The problem with his comparison is that flying an airplane is not like welding.  Welding does not require you to manage the energy state of a large chunk of metal hurling through the air while maintaining situational awareness, staying ahead of the aircraft mentally, and adjusting for countless variables ranging from weather to traffic to equipment failures to controllers, often all at the same time and at the end of a long work day. Doing all those things does constitute “management”, but I don’t think it’s the kind Mr. Panosian is referring to.

And as far as the autopilot is concerned, it’s extraordinarily simplistic to compare a full autopilot system to a single human hand.  What about the rest of the body? What about the vestibular labyrinthine system and resultant equilibrioception?  There’s proprioception, thermoception, etc. (Look ‘em up — I had to!). And that’s to say nothing of our sense of sight, hearing, touch, and smell.  We use those when we fly, even without direct knowledge of what our body is doing.  How many times have you noticed a subtle vibration from a prop or engine, the sound of a leaking seal around a door, the sense of something just not being quite right?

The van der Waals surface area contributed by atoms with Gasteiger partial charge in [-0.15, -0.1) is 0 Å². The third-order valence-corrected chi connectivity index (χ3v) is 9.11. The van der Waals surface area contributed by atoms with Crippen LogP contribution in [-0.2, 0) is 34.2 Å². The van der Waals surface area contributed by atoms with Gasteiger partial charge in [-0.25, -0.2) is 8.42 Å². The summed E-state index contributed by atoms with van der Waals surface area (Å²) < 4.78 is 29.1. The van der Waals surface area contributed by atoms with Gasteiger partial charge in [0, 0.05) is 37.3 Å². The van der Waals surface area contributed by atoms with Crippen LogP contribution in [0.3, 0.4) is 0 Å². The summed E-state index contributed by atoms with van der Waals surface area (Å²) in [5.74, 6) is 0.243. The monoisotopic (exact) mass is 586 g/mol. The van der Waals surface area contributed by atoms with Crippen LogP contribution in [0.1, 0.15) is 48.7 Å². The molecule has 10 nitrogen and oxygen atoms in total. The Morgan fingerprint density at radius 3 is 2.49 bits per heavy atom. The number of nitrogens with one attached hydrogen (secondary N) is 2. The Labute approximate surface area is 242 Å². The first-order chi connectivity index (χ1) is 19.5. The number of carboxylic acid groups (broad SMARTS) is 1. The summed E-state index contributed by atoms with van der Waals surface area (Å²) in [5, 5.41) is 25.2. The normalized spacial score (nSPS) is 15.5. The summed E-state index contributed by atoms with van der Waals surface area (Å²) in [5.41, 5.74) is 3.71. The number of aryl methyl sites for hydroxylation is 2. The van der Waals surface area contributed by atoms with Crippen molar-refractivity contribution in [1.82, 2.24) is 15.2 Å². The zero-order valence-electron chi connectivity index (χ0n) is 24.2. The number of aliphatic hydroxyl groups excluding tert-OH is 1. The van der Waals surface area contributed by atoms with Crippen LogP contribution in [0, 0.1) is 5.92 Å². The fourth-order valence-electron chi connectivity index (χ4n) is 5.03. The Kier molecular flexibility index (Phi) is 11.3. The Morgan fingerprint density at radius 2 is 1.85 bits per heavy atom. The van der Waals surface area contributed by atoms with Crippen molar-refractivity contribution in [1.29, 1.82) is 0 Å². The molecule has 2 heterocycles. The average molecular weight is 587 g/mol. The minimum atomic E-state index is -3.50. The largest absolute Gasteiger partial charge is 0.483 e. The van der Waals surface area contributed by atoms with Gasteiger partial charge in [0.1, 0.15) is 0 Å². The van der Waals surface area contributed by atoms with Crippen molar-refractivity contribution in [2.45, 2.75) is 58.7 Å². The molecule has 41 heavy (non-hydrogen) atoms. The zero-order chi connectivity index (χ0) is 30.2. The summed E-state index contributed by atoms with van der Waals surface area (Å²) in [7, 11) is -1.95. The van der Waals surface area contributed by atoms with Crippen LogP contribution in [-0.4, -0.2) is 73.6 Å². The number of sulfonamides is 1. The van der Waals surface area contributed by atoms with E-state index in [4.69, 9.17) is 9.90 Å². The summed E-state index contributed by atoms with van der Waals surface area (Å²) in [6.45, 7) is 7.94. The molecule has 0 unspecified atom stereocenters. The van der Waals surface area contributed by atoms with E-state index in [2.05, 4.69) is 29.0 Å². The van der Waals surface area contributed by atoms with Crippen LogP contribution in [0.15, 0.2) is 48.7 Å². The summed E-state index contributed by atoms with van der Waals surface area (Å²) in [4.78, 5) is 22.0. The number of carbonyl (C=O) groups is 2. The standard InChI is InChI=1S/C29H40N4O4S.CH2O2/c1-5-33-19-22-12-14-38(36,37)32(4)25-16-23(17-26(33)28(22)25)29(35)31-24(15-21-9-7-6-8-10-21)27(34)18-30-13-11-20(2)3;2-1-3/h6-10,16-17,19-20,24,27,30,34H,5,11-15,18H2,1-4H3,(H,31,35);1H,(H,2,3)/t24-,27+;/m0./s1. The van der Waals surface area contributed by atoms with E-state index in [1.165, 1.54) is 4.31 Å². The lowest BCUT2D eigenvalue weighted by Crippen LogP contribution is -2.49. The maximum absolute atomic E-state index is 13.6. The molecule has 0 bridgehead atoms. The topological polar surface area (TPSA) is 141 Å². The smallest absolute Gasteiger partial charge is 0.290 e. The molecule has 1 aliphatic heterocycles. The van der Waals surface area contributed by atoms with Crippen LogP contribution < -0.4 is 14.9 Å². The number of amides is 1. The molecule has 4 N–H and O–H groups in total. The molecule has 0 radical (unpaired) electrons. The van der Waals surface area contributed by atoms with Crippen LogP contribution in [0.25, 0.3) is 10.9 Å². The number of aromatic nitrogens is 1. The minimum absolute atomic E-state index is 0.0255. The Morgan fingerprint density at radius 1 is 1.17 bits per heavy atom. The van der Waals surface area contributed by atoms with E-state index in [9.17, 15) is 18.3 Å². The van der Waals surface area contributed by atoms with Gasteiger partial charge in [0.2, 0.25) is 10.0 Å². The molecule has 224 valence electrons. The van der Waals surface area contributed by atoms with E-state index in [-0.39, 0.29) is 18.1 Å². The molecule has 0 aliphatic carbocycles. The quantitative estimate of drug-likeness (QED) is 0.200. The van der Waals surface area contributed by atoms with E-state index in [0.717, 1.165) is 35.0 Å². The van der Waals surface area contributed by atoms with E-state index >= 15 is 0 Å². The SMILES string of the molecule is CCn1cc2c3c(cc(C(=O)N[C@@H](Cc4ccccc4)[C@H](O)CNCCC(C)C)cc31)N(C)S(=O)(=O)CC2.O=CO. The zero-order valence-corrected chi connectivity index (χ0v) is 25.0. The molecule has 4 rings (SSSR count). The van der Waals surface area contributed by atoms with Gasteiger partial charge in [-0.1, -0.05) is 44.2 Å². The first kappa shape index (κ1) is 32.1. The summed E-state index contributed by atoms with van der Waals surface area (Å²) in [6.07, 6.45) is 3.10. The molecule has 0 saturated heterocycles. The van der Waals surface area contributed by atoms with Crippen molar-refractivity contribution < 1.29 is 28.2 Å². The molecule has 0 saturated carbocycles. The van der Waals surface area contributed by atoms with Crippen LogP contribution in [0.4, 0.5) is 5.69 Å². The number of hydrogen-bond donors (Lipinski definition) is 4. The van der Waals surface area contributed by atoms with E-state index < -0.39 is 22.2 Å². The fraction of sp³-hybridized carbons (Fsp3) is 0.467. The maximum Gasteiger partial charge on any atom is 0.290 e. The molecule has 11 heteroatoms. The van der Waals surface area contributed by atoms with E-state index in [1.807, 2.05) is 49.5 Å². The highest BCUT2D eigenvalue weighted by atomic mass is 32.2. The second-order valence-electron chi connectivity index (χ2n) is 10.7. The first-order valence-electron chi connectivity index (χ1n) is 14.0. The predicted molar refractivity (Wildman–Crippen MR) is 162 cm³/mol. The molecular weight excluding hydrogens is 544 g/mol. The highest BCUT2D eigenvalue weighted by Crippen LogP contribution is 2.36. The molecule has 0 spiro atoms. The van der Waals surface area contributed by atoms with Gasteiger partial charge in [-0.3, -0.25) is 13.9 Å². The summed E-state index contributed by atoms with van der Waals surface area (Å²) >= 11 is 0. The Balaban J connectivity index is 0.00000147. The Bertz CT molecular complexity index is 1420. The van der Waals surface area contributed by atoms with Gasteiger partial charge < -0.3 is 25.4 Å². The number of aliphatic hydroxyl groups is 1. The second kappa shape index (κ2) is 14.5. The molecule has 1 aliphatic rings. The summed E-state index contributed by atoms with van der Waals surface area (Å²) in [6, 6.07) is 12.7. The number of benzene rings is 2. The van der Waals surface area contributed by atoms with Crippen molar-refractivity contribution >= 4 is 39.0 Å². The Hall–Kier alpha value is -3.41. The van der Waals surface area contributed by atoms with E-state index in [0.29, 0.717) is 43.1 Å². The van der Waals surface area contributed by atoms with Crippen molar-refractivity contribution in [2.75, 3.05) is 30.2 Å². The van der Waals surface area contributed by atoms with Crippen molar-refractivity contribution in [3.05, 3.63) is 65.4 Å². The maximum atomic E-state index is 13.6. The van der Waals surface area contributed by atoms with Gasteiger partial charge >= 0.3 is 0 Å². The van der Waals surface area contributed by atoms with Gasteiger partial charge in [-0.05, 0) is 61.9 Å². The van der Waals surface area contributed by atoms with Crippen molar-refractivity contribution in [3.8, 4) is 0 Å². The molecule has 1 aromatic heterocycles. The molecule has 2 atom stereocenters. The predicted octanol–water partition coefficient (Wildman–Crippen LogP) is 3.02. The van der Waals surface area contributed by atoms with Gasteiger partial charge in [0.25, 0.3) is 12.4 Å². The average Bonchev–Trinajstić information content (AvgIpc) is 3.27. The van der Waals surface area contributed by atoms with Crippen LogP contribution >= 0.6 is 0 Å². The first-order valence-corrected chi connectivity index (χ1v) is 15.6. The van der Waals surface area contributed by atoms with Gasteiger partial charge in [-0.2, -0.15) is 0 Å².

Autopilots do some things better than a human. Automation is helpful and absolutely has it’s place. But it is no substitute for a flesh-and-blood pilot who knows how to fly the machine.

What say you, readers?